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PostPosted: Mon Aug 31, 2020 8:06 am 
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It's an article I have linked on several occasions over the past twenty years or so but Pat Mitchell's Rhythm and structure in Irish Traditional Music deals with a few issues that, while written for pipers, translate well to whistle playing. Advanced or otherwise.

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PostPosted: Mon Aug 31, 2020 8:17 am 
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Thanks for the link. Downloaded it to read later :).


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PostPosted: Mon Aug 31, 2020 2:53 pm 
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Advanced whistle playing is like ρσяиσפядρђψ in that my fiancée prefers I wear headphones while watching it.*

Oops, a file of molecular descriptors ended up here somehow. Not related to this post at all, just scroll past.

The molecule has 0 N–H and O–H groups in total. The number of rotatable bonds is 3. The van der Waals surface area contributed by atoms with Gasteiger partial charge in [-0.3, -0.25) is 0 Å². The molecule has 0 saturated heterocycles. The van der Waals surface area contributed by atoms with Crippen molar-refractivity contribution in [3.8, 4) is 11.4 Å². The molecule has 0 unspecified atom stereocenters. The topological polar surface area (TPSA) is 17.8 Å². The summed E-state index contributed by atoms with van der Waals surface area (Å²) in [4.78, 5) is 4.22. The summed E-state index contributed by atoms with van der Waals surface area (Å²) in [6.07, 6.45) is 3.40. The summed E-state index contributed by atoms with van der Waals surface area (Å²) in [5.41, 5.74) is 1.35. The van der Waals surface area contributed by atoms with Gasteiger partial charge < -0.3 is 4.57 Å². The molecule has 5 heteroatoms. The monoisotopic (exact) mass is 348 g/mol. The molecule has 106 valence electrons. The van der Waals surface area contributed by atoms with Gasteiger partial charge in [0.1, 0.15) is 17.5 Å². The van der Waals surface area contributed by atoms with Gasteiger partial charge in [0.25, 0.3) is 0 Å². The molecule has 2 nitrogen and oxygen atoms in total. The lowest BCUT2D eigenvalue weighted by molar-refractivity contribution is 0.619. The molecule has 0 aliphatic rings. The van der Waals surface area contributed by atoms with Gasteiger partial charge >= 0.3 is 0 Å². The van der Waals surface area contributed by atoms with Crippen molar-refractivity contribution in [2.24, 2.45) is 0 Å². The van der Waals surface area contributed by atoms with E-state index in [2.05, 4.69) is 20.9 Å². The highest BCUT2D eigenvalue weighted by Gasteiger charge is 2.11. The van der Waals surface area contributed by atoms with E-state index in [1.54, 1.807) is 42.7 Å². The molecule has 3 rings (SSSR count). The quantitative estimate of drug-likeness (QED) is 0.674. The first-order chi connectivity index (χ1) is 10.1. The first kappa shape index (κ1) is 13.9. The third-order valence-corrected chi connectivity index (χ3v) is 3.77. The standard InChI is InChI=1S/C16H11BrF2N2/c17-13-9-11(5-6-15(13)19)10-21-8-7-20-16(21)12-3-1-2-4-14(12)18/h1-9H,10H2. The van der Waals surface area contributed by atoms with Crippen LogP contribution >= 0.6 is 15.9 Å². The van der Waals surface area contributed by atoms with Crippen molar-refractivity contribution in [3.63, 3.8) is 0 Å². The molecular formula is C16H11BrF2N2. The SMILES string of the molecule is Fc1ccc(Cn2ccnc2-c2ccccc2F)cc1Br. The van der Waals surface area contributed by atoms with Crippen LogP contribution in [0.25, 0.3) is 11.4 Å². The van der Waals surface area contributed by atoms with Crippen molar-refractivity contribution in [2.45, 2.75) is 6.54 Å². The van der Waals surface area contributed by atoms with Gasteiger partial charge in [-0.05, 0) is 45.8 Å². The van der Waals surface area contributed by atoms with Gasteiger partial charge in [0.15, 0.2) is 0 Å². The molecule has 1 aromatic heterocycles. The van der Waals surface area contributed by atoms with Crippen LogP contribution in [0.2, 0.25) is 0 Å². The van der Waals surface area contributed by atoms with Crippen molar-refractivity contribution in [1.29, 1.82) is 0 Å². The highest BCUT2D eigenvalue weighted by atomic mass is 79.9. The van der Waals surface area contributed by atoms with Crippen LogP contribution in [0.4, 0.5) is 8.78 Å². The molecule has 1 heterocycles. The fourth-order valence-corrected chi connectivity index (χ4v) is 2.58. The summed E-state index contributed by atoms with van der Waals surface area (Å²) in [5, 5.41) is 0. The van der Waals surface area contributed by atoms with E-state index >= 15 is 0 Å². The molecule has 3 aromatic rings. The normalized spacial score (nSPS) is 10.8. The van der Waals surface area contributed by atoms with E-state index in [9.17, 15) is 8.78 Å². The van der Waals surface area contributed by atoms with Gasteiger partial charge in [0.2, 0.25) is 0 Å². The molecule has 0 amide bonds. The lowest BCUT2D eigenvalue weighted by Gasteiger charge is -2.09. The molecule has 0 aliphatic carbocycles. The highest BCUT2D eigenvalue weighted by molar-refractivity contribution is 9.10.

Er...

I mean...

I know them when I see them!*

I don't know if any list of qualifications could completely codify an "advanced" player vs one that isn't advanced, despite Comhaltas and others wanting easy-to-define categories for lessons and such. But I'm sure many people here could very easily pick "advanced"/"accomplished"/"great"/etc. players out just by hearing them play. Channel your inner Potter Stewart* and just embrace the undefinable!

*For the non-Americans: https://en.wikipedia.org/wiki/I_know_it_when_I_see_it


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PostPosted: Mon Aug 31, 2020 3:10 pm 
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bigsciota wrote:
I know them when I see them!

That's pretty much all one can say about it, isn't it.

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PostPosted: Mon Aug 31, 2020 3:11 pm 
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PostPosted: Mon Aug 31, 2020 6:15 pm 
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If you can play a tune, and it sounds like music to someone else, then you're "advanced". If you can play a tune, and it sounds like music to someone who plays tunes, then you're "advanced". If you play a tune for Cathal McConnell, and he says it sounds like music, then you've arrived.